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Inside, both work, but if the ambient light is bright, the green really excels! I prefer green, but they are more expensive.

I would love to hear feedback from those who tactically train, but the one thing I do notice is that on light colored walls at night, the green does impact your night vision far more than the red does. Red is a great color for retaining your good night vision (ask astronomers!). The green may have a bit of a disadvantage in that regard.
 

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Why? During
World War Two those submarines (all sides) spent nights on the surface and before surfacing
all lights inside submarines turned on all red lights inside for a period of time before surfacing and as soon as the sub surfaced essential officers and enlisted watch sailors went top side.
So, not just astronomers are aware of this.
Good discussion on color of lasers. Personally I have laser with both red and green and in
bright daylight (and ouf sunlight is very bright here in the desert) I haven't found my green
lasers that much better than the red. Maybe something larger than a small dot may show
green superior.
Poli Viejo
All light can impair night vision, but perception (green is seen as more intense at the same power as red) and biological impact (amount of light of various wavelengths and desensitization) can vary.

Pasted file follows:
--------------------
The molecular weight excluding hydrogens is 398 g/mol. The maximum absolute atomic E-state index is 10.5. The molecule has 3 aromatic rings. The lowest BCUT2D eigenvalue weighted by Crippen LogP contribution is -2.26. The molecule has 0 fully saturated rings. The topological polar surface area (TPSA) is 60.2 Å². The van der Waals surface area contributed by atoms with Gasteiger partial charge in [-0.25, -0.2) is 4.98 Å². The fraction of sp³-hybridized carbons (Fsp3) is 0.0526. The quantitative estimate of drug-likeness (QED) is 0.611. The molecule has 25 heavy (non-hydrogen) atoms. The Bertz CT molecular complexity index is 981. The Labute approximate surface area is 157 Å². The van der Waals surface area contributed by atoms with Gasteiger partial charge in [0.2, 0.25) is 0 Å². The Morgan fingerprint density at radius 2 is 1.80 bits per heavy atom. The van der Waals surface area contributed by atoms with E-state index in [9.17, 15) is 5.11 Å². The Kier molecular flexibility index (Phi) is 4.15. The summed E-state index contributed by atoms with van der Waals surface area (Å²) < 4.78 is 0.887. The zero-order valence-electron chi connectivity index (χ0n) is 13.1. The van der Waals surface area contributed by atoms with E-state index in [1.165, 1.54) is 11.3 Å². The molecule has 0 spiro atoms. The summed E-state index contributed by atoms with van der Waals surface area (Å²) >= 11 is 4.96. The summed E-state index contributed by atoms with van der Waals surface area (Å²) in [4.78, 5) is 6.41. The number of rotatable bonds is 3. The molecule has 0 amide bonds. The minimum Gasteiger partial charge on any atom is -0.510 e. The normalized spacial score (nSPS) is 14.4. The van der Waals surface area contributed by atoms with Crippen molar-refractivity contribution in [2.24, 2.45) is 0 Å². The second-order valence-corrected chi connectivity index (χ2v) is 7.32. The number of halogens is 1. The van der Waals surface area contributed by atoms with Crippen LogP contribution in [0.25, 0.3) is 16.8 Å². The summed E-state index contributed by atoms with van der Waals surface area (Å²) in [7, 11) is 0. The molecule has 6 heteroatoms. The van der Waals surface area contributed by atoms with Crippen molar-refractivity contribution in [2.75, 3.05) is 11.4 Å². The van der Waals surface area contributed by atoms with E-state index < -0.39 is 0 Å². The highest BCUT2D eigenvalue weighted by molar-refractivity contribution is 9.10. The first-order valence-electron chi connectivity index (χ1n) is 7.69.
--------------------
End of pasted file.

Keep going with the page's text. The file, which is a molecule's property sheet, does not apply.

Rods are more sensitive to light (seeing in the dark) and are concentrated in the periphery. These are what we primarily rely on for night vision.
Cones aid in detecting color, and there are different types that are more sensitive for certain wavelengths of light. These are focused in the center of the eye (good for sharpness and clarity).

Any light can disrupt night vision (even red), but light that both 1.) blast all three cone color types and 2.) provide enough light to desensitize light sensitive cones will have a more detrimental impact on night vision than lower levels of light, or light that does not over-stimulate as many cones.

Red light is targeted more towards one type of red-sensitive cone (as an example of cone/color types, when a camera flash goes off, much of that bluish/white dot you see for a minute is the blue cones recovering, hence the blueish tint). Any light can stimulate the rods and cones, but some are designed to be more sensitive to certain wavelengths.
Rods: Pick up ANY light (night vision, few colors but can see light/absence of light... more black/white in net effect)
Cones: Pick up color for acuity (good daylight vision, lots of colors, sweet spot of the focal point of the eye, eagle vision)

To visualize the impact of a color of laser, see how much overlap it has with the Rods, and other colors. Red lasers used in typical hand-held versions are usually 650nm. Green lasers are usually 532nm. One can see how much more overlap the green has with the rods, and the eye is naturally more sensitive to the lower wavelengths.



A bright red laser or red light will still hurt your adaptive night vision. But dim red lights will minimize the negative impact to your night vision. Bright white (or green) light will absolutely impact your adaptation to low light. Of course, a quick strobe of white light to an intruder's eyes from a mega-lumen weapon light can REALLY negatively impact the bad guy's vision more than yours (first, you can shield your eyes if you know when you will pulse the light, and second, in your home darkness and inability to see are your friend if you need to move around the house, as you know where the table is that you stub your toe on and how to move around the walls!).
 
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